The World Health Organization recommends exclusive breastfeeding until six months of age and continued breastfeeding with complementary foods until two years of age or beyond.
The American Academy of Pediatrics recommends exclusive breastfeeding for the first six months of life, continuing breastfeeding as complementary foods are introduced for at least one year and up to 2 years.
The Centers for Disease Control and Prevention recommends exclusive breastfeeding for the first six months of life, continuing breastfeeding as complementary foods are introduced for at least one year.
La Leche League International recommends breastfeeding for as long as it makes sense for both mom and baby, which they recognize might be a few weeks for some moms and a few years for others. However, one of their founding principles is that “Ideally, the breastfeeding relationship will continue until the baby outgrows the need.“
When Someone Tells You to Stop
It’s important to note that no one can tell you to stop breastfeeding – only you can make that decision. Even if you experience a drop in milk supply or your child goes through a nursing strike, you can choose to continue trying.
If someone, including a healthcare professional, tells you that you need to stop breastfeeding, ask for more information. There might be a valid reason why they think you should stop, but it’s always up to you to decide.
It’s always okay to get a second opinion. If someone tells you that your child is too old, it’s gross; it makes them uncomfortable, etc., I would share your reasons for breastfeeding and ask for them to support you.
Questions to Ask Yourself:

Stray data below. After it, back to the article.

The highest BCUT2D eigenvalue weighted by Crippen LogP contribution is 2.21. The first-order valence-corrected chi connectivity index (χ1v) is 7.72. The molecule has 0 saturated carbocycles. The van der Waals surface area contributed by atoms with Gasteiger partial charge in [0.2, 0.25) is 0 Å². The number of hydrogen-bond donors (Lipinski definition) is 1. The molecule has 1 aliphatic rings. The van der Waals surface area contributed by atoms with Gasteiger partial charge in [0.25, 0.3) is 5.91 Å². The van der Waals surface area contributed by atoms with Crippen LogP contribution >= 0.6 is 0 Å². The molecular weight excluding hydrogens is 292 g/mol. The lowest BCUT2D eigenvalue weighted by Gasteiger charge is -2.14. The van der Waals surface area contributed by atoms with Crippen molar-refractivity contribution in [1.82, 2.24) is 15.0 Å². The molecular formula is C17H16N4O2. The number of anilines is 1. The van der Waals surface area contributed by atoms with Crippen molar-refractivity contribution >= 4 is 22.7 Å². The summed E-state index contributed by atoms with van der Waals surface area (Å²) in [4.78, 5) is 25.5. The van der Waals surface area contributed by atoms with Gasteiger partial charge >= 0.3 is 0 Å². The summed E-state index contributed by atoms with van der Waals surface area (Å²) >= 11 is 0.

When trying to decide if it’s time to stop breastfeeding, ask yourself the following questions:
- How is breastfeeding going for me and my baby?
- What are the health benefits of breastfeeding for both of us? Does the impact of breastfeeding on my child’s immune system matter a lot to me?
- Do I feel like I’m able to continue breastfeeding?
- Is there someone I can go to for breastfeeding support?
- What would happen if I stopped breastfeeding? Would I miss the feeling of closeness that comes from breastfeeding?
- How old is my baby?
- Do they seem to take a bottle or sippy cup well?
- Is breastfeeding negatively impacting my life in any way?
- Can my baby breastfeed?
- What do I want for myself and my baby?
There can be many good reasons for continuing to breastfeed and discontinuing, and sometimes when you ask yourself these questions, the decision can become clearer.
It doesn’t have to be all or nothing
Remember – breastfeeding isn’t all or nothing. There are many ways you can make breastfeeding work in your life beyond nursing from the breast around the clock.
Some people might decide to night wean – and the new ability to sleep can make it easier to breastfeed during the day. Some may want to continue night nursing but stop daytime weaning.
Whatever you do, just make sure you keep in mind your child’s age and development to ensure they are still getting the nutrition they need.
How to Start Weaning
If you have decided to start the weaning process, I highly recommend checking out our free Weaning Starter Kit – which you can signup for below.
Beyond that, you can consider whether the introduction of solid foods happened, how they respond to a sippy cup or bottle-feeding, and whether their appropriate foods are available to help with the weaning process.
If possible, avoiding going cold turkey is ideal – slowly dropping feeds usually is best for your body and mind. Regardless of what you do, make sure there are plenty of cuddles involved!
What Matters to You
Ultimately, you are the one who will decide when to stop breastfeeding. There is no best time to wean for every family and situation. You need to weigh all the pros and cons and decide what matters most to you. There is no right or wrong answer – only what is best for you and your baby.
When did you realize it was time to stop breastfeeding? Be sure to share in the comments!
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Katie Clark is an International Board Certified Lactation Consultant (IBCLC). She has helped thousands of mothers and families around the globe navigate breastfeeding challenges and questions since 2015. She has a passion for creating research-based, helpful breastfeeding education and helping parents find a way to make breastfeeding work for them. Katie is a mom of three little boys and lives in the great state of Colorado. She also has a degree in Communications with an emphasis in print journalism.